Do Right‐To‐Carry Laws Deter Violent Crime?

  title={Do Right‐To‐Carry Laws Deter Violent Crime?},
  author={Dan A. Black and Daniel S. Nagin},
  journal={The Journal of Legal Studies},
  pages={209 - 219}
John R. Lott and David B. Mustard conclude that right‐to‐carry laws deter violent crime. Our reanalysis of Lott and Mustard's data provides no basis for drawing confident conclusions about the impact of right‐to‐carry laws on violent crime. We document that their results are highly sensitive to small changes in their model and sample. Without Florida in the sample, there is no detectable impact of right‐to‐carry laws on the rate of murder and rape, the two crimes that by the calculations of… 

Does the Right to Carry Concealed Handguns Deter Countable Crimes? Only a Count Analysis Can Say*

An analysis of the effects of right‐to‐carry laws on crime requires particular distributional and structural considerations. First, because of the count nature of crime data and the low number of

Right‐to‐Carry Concealed Weapon Laws and Homicide in Large U.S. Counties: The Effect on Weapon Types, Victim Characteristics, and Victim‐Offender Relationships*

Recently, a number of states have enacted laws that allow citizens to carry concealed weapons. This “natural experiment” was analyzed by John Lott and David Mustard, who found that these

Effects of Concealed-Carry Laws on Violent Crime Exploring the Effects of Shall-Issue Concealed-Carry Laws on Violent Crime,

  • Law
  • 2022
n explosion of research into the effects of shall-issue laws on violent crime was triggered in 1997 by the publication of analyses using county-level data from 1977 to 1992. Using these data, Lott

Do Right-to-Carry Concealed Weapons Laws Still Reduce Crime?

A review of the literature studying the effect of right-to-carry laws shows that the weight of evidence indicates that such laws reduced violent crime. However, more recent studies, using more recent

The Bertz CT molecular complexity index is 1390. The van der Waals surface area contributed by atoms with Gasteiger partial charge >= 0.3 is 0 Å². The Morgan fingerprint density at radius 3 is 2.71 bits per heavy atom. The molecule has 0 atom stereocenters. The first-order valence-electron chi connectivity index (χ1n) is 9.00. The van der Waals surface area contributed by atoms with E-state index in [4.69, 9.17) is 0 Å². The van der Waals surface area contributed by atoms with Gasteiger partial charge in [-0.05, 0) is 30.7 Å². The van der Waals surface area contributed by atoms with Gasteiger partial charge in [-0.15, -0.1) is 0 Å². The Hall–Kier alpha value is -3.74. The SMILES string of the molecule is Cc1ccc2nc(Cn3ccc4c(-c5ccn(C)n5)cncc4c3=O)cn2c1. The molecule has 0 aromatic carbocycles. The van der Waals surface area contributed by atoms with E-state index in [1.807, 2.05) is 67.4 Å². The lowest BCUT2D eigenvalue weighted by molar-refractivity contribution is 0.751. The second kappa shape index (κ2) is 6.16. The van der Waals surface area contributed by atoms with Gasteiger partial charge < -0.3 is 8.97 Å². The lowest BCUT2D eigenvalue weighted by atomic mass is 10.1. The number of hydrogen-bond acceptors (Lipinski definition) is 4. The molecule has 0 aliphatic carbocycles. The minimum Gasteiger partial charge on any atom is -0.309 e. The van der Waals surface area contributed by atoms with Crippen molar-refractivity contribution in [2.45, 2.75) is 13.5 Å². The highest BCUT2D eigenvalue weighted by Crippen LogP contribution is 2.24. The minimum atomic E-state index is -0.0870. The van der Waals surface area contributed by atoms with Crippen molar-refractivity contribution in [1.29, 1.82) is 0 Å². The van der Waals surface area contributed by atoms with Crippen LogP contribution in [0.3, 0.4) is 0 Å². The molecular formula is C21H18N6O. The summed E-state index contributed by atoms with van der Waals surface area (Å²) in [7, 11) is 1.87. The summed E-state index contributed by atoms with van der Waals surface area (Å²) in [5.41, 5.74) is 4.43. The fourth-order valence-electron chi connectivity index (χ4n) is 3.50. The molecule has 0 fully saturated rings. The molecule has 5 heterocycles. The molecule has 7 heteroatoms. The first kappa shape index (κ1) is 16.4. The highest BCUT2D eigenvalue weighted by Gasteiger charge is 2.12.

How Do Right-to-Carry Laws Affect Crime Rates? Coping with Ambiguity Using Bounded-Variation Assumptions

Abstract Despite dozens of studies, research on crime has struggled to reach consensus about the impact of right-to-carry (RTC) gun laws. With this in mind, we formalize and apply a class of

Do Concealed Gun Permits Deter Crime? New Results from a Dynamic Model

In 1997, Lott and Mustard (1977) set off an ongoing controversy by famously contending that so-called shall-issue laws (SILs) -- state laws providing for the liberal issue of concealed gun permits --

The Final Bullet in the Body of the More Guns, Less Crime Hypothesis

In 1997, John Lott and David Mustard launched what has come to be one of the most remarkable tales in the history of public policy evaluation when they announced that laws permitting citizens to

More Guns, More Unintended Consequences: The Effects of Right-to-Carry on Criminal Behavior and Policing in Us Cities

We analyze a sample of 47 major US cities to illuminate the mechanisms that lead Right-to-Carry concealed handgun laws to increase crime. The altered behavior of permit holders, career criminals, and

The Effect of Concealed Weapons Laws: An Extreme Bound Analysis

John R. Lott and David B. Mustard (1997} provide evidence that enactment of concealed handgun ('right-to-carry') laws deters violent crime and induces substitution into property crime. A critique by